Our final .htaccess file looks like this:

If anything about mod_rewrite is confusing it’s worth knowing that the documentation on it is actually not all that terrifying and can help you understand it much better.

Using PHP to get the requested URL

Our rewrite rule will pipe everything into index.php as a GET parameter called “p”. So everything in our script will need to be included through this.

To start our index.php file we need to define a list of matches.

$page_rules is an associative array pointing matched rules to special pages. You can keep your eventually pages whereever you like, for our example we’ll simply have a “pages/” subdirectory where these will go in.

We set $page_val to our “p” parameter if it was set, otherwise defaulting to index.

Next we go through all our rules and find if we’ve matched one with our parameter.

We now use preg_match to match against each of our rules.

For our index rule, the regular expression looks like /^index$/i. The forward slashes indicate the start and end delimeters of the regex, we can use extra flags to define special things, in this case we use the i flag which indicates that the match is case insensitive.

When we match a rule, we save the page name, then serve it later, or give a 404 message if not. (Your 404 message should be a lot better – this is a simple example after all.)

At this point our rewriting will work perfectly fine. There’s a few issues to work out first.
Small issues

First off, if you go to http://example.com/about the rule works, but if you go to http://example.com/about/ then nothing matches – our p variable has changed with that one character!
Luckily we can expand our regular expression to account for this. Question mark, ?, means “the previous character none or more times”. So /? would mean “forward slash or no forward slash”, except that as we know, forward slash means something in regular expressions. To escape characters in regex simply use the backslash character. The correct match is \/?.
Our new rule check looks like this:

You may be starting to think that regular expressions can start to look messy the more complicated they get – you’d be right, but that doesn’t discount how useful they can be. A regular expression can be broken down into smaller parts if necessary.
This leads on to our second problem, if any of our matches have a forward slash in, which they most likely will, you will get an error when hitting the regex because it would be unescaped. A quick str_replace will sort that.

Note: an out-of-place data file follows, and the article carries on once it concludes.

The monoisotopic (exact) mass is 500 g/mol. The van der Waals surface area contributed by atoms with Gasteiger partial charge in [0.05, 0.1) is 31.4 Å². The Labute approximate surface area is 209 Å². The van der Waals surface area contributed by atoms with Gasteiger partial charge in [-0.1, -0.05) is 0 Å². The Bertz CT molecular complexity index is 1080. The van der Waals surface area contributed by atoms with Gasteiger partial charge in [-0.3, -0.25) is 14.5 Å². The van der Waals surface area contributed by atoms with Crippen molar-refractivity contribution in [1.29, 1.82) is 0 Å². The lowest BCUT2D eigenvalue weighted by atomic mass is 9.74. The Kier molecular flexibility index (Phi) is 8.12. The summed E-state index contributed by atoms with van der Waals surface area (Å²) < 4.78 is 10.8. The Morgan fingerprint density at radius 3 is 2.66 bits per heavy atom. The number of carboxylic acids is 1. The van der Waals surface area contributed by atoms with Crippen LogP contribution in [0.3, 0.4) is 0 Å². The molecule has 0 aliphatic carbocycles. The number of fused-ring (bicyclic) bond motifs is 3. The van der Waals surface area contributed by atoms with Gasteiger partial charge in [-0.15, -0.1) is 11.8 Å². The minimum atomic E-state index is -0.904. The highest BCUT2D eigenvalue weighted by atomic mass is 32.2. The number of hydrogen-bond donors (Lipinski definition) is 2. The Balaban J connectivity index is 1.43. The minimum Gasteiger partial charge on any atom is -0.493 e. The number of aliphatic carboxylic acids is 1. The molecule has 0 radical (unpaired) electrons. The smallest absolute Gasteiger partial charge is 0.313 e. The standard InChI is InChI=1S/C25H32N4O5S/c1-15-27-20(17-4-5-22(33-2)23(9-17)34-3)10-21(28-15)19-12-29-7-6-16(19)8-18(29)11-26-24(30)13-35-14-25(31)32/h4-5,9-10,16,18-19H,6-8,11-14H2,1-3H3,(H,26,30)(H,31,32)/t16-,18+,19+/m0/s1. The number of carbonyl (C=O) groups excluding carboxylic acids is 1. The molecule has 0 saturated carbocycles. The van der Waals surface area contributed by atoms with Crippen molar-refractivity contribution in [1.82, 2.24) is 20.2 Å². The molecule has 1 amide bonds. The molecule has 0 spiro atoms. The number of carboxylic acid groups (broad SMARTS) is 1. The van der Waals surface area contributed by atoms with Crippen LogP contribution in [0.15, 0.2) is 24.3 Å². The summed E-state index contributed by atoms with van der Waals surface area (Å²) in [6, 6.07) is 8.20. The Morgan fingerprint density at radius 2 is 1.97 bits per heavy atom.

This is all well and good, but if you have a URL like our initial example of http://example.com/article/409 surely you’d have to make a new rule for each ID? Luckily we can leverage the power of regex to do that for us.
First we need to ammend our rules to match /article/ and any number. This is done like so:

[0-9] is a range, a single number from 0 to 9. And whereas ? means “zero or more times”, in this case we need to use plus, + which means “one or more times“. So we’re now matching any integer.
Great, our rule works! But it’s useless to us if we can’t get that parameter out. Well, first we need to define this as a group in our regex by using parentheses, the same way we did in our .htaccess rules before.

To get our groups out of our regular expression we need to use the third parameter of preg_match, in which we pass in an array that will then be filled with our groups.
Our foreach loop needs to look something like this:

Great, now if you tried to go to /article/409 and did a print_r of $matches, you’d get something like:


[0] => article/43/

[1] => 43

The first entry is filled with the entire pattern, the second one is our requested ID – the group we defined in our match.
Notice that because we’ve defined any number, if you try to enter anything other than a number into the URL as an ID you will get given a 404 – This can act as a kind of first-defense validation for input variables.
This is almost the end of the article, however we can make this a little nicer to work with.
Named groups
Being able to refer to something like $_GET[’id’] is a convenience, there’s a name. $matches[1] is not so easy to dechyper – or even keep track of, what if we add another group that appears before it like a category name – the group number may shift.
Luckily with regex we can name our groups using the simple syntax of ? inside the start of the group. Our new rules can now look like this.

Now when you print_r $matches you get:


[0] => article/43/

[id] => 43

[1] => 43

You can still refer to the group as $matches[1], but we’re also given the option of $matches[’id’].

Our final PHP script looks like this:

We’ve implemented friendly URLs in a simple way that is also very easy to work with in your script, we even have some basic validation that wouldn’t get relying on $_GET.